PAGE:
The Big Idea: Instead of finding fault, focus on finding solutions. This simple shift can make a big difference in family happiness.
A few years ago, I read a blog post urging parents to “commit to blame-free household.” I hadn’t thought much about blame. But that simple phrase struck a chord.
The more I thought about it, the more I saw a pattern: When something went wrong in our house, instead of trying to find a solution, too often my response was to focus on who was at fault–so I’d have an outlet for my frustration. If we were late to an important event, was it my fault or my wife’s? If my kids were fighting, who started it? If the house was a wreck, who was falling short?
All this blame mostly seemed to be making people feel bad. But not actually resulting in better outcomes.
But what about responsibility?
At first, the idea of a “blame-free household” seemed almost scary. Would cutting out blame leave us with no limits for the kids, and none of us bearing responsibility for our actions?
But I began to see that there’s big a difference between blaming someone for a screw-up, and having a loving conversation about how to make sure something doesn’t happen again.
Putting it into practice
For example, if my kid took a paintbrush to the wall, my first instinct was exasperation:”What on earth are you doing?!”
Now, instead, I try to focus on setting a limit and figuring out what support my kids need to meet that limit. “Actually, the living room wall is really not an OK place to paint a mural. Can you not do that again please? How ‘bout we tape up a bunch of paper and you paint that instead?” (And then I make sure the paint is water-based, because four-year-olds.)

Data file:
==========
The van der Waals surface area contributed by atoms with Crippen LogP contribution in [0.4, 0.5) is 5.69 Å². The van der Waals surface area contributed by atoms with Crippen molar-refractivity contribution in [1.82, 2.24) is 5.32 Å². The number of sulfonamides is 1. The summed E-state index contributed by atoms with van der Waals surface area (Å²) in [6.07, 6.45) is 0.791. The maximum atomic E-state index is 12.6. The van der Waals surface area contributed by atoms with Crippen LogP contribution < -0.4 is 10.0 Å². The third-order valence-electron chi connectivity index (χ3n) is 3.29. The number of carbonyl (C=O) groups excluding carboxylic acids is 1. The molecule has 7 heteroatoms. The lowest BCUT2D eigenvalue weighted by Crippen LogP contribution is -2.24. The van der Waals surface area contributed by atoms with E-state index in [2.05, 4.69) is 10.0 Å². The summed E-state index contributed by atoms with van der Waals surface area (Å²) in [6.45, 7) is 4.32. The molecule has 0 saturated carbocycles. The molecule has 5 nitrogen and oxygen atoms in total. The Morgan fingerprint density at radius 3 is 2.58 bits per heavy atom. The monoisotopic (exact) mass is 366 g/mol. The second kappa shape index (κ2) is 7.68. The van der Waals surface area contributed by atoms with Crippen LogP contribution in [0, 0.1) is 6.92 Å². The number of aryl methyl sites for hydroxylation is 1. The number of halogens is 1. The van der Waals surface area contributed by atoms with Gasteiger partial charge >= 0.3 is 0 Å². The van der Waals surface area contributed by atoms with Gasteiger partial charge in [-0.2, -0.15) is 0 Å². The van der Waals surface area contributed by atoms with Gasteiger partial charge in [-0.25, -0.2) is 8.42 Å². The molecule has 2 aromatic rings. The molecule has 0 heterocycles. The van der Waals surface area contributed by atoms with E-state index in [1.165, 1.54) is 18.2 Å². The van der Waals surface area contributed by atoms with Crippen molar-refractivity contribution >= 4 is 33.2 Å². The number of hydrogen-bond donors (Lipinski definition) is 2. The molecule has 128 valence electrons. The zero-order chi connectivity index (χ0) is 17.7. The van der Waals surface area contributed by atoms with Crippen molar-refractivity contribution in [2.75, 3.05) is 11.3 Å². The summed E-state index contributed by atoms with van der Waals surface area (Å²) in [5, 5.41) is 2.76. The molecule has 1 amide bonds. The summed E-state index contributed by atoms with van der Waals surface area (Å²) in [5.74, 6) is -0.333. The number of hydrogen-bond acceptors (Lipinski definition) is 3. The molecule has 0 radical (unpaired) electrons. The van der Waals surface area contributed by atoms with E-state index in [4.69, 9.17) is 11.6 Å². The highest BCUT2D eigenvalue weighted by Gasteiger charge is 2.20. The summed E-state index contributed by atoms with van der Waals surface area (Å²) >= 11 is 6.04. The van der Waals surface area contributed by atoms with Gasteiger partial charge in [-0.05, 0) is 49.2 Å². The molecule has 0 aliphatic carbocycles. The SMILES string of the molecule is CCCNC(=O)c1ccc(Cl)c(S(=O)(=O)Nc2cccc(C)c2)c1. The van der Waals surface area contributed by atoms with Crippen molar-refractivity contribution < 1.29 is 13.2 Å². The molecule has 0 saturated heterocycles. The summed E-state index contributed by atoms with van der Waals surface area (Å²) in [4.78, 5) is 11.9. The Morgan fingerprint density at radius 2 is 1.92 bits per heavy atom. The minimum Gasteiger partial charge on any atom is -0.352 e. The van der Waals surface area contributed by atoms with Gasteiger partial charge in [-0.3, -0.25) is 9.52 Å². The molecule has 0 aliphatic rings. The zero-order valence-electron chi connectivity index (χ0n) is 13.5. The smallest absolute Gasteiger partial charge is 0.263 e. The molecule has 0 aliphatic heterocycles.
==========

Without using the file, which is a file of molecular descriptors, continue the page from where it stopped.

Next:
Or when your baby is super hard to settle at bedtime one night, and you’re just desperate to be done for the day – it’s easy to turn on each other. “You shouldn’t have kept her up so late – now she’s overtired and never going to go down,” you might say. Instead – what if you take a minute to say: “I’m so tired and ready to be done for the day. I know you are, too. What can WE do to get this child to sleep?”
The feelings are real–my feelings, my wife’s, my kids’ there has to be space for them. But I try to disentangle them from blame.
All this is definitely a work in progress. It takes effort to look for solutions instead of finding fault. Expressing hurt feelings without pointing fingers is tricky. Sometimes I blow it. But when I manage to respond with compassion and an open heart, the results are always worth it.
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